In “Another View” of Oct. 19, guest columnist Dale Landrith, Jr., tells us “America must return to Judeo-Christian moral absolutes.”

“Absolutes” is a loaded word; absolutes are responsible for much misery and death in human history. Absolute moral convictions drive all religious persecutions and wars, the Crusades, Inquisition, denials of equal rights, and in our times, the 9/11 “martyrs” and ISIS.

Absolutes propelled the Holocaust and the terrors and deaths that came of the Communist ideology. For decades now, I’ve noticed the literature of evangelicals is dedicated to “returning” our country to their special interpretation of absolute moral values. Otherwise, I wouldn’t bother replying to Another View.

The author begins with listing examples of “absolutely senseless violence” in our country, attributing them to a “lost sight of its values.” Have you noticed: For every single killer there are hundreds, even thousands, of good people who show up to help and comfort the survivors? That is only one of our values.

Some people take advantage of our tragic mass casualties as examples of what happens as a result of removing crosses on public lands, prayers in public schools, nativity scenes on public land, ten commandment monuments, etc. These “effects” the author claims, are “attacks on the Judeo-Christian ethic that have been the foundation of America’s value system for over two centuries.”

Not true. Our Constitution and Bill of Rights are founded on the rights of the individual citizen. America’s value system resides with “We the People” and those documents. Those rights are not found in Judeo-Christian absolutes.

Yes, our country had prayers in public schools, and Bible readings, too. This was wrong, since the First Amendment disallows government favoritism of any religion. There is one good reason for this. Whenever political power is wed with religion, there is repression and inequality. (Notice: Those Christian protesters do not endorse Islamic, Judaic, Buddhist scriptural readings and prayers in our public schools, or their symbols on taxpayer paid properties. This would also be unconstitutional.)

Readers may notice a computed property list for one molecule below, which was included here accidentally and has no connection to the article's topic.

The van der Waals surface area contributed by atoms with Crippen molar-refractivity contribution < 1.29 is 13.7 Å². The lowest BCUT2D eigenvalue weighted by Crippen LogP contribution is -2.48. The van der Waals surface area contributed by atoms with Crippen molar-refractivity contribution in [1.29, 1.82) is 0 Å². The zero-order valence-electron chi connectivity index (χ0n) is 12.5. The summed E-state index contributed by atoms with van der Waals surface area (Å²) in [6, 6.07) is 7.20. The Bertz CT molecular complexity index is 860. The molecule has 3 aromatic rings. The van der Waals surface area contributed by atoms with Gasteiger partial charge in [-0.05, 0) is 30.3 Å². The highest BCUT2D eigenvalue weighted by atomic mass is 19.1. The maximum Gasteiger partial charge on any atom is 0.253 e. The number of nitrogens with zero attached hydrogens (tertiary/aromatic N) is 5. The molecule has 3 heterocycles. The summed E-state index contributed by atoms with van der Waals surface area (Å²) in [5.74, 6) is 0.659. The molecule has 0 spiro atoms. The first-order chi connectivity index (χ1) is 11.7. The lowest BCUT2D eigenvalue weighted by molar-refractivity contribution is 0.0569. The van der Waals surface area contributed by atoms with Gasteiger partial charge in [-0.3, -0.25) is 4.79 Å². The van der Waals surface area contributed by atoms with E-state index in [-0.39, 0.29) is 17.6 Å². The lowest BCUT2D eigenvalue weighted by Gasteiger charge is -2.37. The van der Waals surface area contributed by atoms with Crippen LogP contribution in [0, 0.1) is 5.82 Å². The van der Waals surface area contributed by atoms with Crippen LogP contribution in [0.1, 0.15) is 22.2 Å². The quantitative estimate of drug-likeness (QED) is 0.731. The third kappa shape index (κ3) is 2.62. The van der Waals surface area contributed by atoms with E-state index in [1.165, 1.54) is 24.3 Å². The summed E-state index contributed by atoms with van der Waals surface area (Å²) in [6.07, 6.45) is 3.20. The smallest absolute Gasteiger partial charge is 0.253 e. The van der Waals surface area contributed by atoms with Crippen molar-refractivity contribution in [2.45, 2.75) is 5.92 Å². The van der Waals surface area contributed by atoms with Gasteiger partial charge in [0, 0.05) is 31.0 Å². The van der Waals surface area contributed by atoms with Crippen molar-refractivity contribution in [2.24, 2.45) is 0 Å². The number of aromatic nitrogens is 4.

If we learn anything, it should be that displaying religious symbols, saying public prayers, and preaching, do not make us moral. We don’t really need scriptures and churches to be kind, caring, compassionate, non-judgmental and ethical. And if religious spokesmen did their moral duties, there would have been no KKK, slavery, lynching, denials of human rights, denial of the right to vote, no beatings of gays, etc., in our history.

Those, unfortunately, took place all the while prayers were said in school. Where are the massed protesting voices of the spokesmen of God when the president and governor deny essential health care to “the least of our brethren?” Why did 81 percent of evangelicals vote for an amoral man for president?

There is no denial of religious rights in our country, but there is a rebellion, initiated by the Founders, to keep any one religion or sect thereof from dominating our nation.

I’m beginning to understand the fears of the Christian and Islamic fundamentalists. Societies are changing. Diversity is good, but diversity is a threat to any deeply-held traditional values. Also, if we are to put ourselves into their shoes, we need to understand something. The biblical God has a habit of punishing the good people, including children, for the “sins” of the real and perceived perpetrators. Ergo, those punishments would extend to our nation. Most people are unwilling to see God that way.

Lastly, the author quotes from the opening phrase of Genesis; “In the beginning…”, telling us “This phrase becomes the basis of everything that follows in the Bible.” It follows, though, the words “in the beginning” are very telling.

We know that whoever wrote them was literate and capable of writing. It follows that the author was not, could not have been, present to witness the beginning. And so, he was inventing, and therefore, everything that followed those words was likewise invented.

Carl Scheiman
Walpole